I have seen many people handle the missing or inconsistent data in both their test and train data sets. Sometimes they handle only the train data sets and sometimes they merge the train and test data sets and handle the missing parameter.

So, what is the best approach and What's the difference of these two? Does any approach effect the predictive model or it's just optional or good practice to handle missing data in both data sets.


1 Answer 1


There are a few things that you need to be careful with here.

You can do certain things when preprocessing data or performing data augmentation that can be applied across an entire dataset (train and validation). The main idea is not to allow the model to gain insight from the test data.

Time-series example

Missing data can be managed in many ways, such as simple imputation (filling the gaps). This is very common in time-series data. In your training data, you can fill the gaps using the previous value, the following value, the average of the data or something like the moving average. Where you must be careful is with violating the information flow through time. For example, in your test data, you should not fill gaps using a method that looks at data points in front of the emtpy time slot. This is because, at that point in time, you will not be able to do the same as you shouldn't know the future values.

Image data example

Looking instead at image data, there are data-preprocessing steps such as normalisation. This means just scaling the image pixel values to a range like $[-1, 1]$. To do this, you must compute the population mean and variance, which you then use to perform the scaling. When computing these two statistics, it is important not to include the test data. The reason is that you would be leaking information the dataset that is then used to train a model. Your technically knows things that it shouldn't; in this case, clues regarding the mean and variance of the target distribution.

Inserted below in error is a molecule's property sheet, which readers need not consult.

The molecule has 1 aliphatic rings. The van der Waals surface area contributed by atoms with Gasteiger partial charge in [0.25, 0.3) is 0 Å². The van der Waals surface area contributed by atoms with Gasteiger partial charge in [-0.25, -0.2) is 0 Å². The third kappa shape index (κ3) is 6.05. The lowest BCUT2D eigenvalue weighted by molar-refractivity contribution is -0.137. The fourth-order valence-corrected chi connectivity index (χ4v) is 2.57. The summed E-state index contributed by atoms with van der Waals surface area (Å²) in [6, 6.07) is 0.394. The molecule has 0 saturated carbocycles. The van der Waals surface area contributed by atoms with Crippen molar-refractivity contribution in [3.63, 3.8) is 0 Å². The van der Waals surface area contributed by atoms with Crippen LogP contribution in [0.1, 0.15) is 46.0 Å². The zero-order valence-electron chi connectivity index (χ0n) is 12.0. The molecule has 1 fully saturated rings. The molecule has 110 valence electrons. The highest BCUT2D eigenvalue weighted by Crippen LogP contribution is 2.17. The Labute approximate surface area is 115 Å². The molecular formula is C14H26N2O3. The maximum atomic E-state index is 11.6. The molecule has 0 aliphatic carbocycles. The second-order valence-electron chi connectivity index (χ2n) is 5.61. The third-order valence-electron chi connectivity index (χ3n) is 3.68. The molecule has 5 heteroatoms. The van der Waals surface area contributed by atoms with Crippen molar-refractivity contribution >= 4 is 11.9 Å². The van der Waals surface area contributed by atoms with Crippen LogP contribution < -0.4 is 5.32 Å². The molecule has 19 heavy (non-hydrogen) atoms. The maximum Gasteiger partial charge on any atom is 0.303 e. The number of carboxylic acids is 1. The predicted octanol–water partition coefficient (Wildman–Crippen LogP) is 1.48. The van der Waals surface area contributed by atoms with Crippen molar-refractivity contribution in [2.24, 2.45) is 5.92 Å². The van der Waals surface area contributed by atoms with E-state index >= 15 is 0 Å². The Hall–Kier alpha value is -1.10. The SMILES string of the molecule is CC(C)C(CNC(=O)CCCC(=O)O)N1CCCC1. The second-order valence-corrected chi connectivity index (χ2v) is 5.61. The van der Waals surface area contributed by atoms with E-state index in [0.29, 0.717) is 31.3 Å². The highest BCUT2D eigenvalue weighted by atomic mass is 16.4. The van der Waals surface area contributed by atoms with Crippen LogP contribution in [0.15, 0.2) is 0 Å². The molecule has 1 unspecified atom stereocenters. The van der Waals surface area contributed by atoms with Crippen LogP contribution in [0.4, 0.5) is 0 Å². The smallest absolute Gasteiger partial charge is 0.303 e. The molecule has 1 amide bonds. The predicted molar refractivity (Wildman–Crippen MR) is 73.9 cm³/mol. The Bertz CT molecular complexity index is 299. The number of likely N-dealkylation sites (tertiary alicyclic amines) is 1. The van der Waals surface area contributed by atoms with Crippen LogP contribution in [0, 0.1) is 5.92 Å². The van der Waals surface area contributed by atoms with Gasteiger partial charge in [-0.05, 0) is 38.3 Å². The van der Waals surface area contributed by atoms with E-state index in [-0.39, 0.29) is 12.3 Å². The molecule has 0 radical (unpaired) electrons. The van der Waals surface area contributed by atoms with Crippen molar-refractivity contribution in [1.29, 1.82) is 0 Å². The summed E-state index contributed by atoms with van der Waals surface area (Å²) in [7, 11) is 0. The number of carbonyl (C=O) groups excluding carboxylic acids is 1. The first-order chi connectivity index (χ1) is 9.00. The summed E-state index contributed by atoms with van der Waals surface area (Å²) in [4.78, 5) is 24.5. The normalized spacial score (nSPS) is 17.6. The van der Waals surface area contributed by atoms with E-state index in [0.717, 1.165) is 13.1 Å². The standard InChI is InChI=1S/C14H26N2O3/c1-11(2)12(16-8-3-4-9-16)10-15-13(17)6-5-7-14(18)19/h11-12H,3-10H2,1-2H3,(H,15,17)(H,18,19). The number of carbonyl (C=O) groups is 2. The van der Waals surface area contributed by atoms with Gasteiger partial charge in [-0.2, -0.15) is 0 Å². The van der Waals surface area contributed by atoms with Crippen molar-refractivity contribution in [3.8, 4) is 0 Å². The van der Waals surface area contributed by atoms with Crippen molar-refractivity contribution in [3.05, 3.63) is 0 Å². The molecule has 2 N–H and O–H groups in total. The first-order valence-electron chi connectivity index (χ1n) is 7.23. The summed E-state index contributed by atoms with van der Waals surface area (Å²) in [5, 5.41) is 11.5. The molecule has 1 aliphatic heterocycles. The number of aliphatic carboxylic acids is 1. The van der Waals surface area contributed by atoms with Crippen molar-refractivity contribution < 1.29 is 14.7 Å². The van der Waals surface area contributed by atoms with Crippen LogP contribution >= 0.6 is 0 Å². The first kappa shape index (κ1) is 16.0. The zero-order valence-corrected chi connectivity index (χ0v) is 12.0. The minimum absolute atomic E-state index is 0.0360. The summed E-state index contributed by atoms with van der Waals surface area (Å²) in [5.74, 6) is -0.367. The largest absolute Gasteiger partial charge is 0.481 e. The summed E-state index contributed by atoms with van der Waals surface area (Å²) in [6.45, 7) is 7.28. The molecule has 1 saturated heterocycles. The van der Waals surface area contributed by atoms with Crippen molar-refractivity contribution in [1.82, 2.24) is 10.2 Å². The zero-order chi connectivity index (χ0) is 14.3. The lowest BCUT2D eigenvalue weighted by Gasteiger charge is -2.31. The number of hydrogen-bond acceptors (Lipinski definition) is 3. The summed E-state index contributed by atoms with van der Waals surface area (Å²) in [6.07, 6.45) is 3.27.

People might also consider "missing data" to include imbalanced datasets; i.e. there are cases that you know of, but just don't appear in your dataset very often. There are some tricks to help with this, such as stratified sampling or cross-validation. The optimal solution would, of course, be to gather a dataset that more closely represents the problem at hand.

  • $\begingroup$ Hi. So it's important not to include test set during processing? But for image data, if I use some basic image processing using OpenCV for both training set and test, is it OK? Processing like using few Gaussian filter or OTSU method or dilate etc...Well, doing this only on the training set produce a great result on both training set and validation set. But the terrible result on the test set. $\endgroup$
    – Innat
    Mar 5, 2019 at 8:45
  • $\begingroup$ @iPython - any processing you can actually do on inseen images (during inference) is ok to do on the test validation set for training. It is really popoulation statistics you use that should not contain any information from the validation/test sets. $\endgroup$
    – n1k31t4
    Mar 5, 2019 at 8:57

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